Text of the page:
• johnnyc

    Jesus also talked much about sin, the devil and hell. Out of love. This too is a pastoral approach. The Church’s mission includes the saving of souls, no?

  • Kate

    I understood it. Proselytizing (as I understand the current widely understood meaning, which is trying to shove your faith down people’s throats — which is also how I’m sure the atheist interviewer would interpret it) sucks. I hate having it done to me. And as a revert, I can tell you, it doesn’t work. It is indeed “solemn nonsense.” You have to reach people where they are, gently, giving them as much as they can take where they are in their lives. And sometimes, all that can be is a helping hand, a sympathetic shoulder or a bowl of soup. I want to be the Catholic I wish I’d met — and never did — during my reversion. I lived off JPII and EWTN and reading. If only there had been a kind, faithful, patient Catholic to help me, it might not have taken 10 years. I want to be that person for other people — especially with the unchurched, unbelievers and people of other faiths, you have to walk the walk for a long time before they’re ready to hear the talk. And if you do it right, they just might ask you outright. And believe me, they ask me about Francis. Right there is my chance, not to proselytize, but to gently evangelize.

  • Dagnabbit_42

    See, now, I always had nothing but positive associations with the word “proselytize.”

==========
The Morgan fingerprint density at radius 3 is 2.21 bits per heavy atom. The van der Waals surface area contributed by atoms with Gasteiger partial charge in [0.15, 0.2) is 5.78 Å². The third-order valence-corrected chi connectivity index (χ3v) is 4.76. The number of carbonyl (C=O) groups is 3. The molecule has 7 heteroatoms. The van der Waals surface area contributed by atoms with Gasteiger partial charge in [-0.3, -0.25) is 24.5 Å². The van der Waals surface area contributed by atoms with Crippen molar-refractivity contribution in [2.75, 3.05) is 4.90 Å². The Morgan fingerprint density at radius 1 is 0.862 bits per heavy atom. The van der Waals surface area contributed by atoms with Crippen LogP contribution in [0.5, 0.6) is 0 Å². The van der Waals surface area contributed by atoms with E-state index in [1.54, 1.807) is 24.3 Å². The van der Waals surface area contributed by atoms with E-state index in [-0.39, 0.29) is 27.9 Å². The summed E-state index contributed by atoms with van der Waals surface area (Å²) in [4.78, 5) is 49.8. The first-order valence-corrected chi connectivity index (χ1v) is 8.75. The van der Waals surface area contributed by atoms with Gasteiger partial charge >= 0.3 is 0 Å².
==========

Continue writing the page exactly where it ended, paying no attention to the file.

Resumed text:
The main reason, of course, is that when (at a young age) I asked what it meant, I was told, “Oh, it’s just another word for evangelism.”

    And then, at an older age, when I asked why it felt like some people used the word “proselytism” to mean something different than “evangelism,” I was told by someone I respect, “It’s hard to know why that is; my best guess is that Christians use the word ‘evangelism,’ and non-Christians use the term ‘Jesus talk,’ unless they (either the Christians or the non-Christians) happen to be intellectual snobs, in which case they use the snootier-sounding word ‘proselytism.'”

    Anyhow, I wish the Holy Father would take greater care to define his terms in all these off-the-cuff remarks; but then, had God wired him that way, perhaps he wouldn’t be quite so well-suited to all the successful proselytizing he’s been doing.

    Or, if he prefers, “evangelizing.”

  • Casey Voce

    All sorts of bloggers are interpreting the Interpreter. It seems very protestant.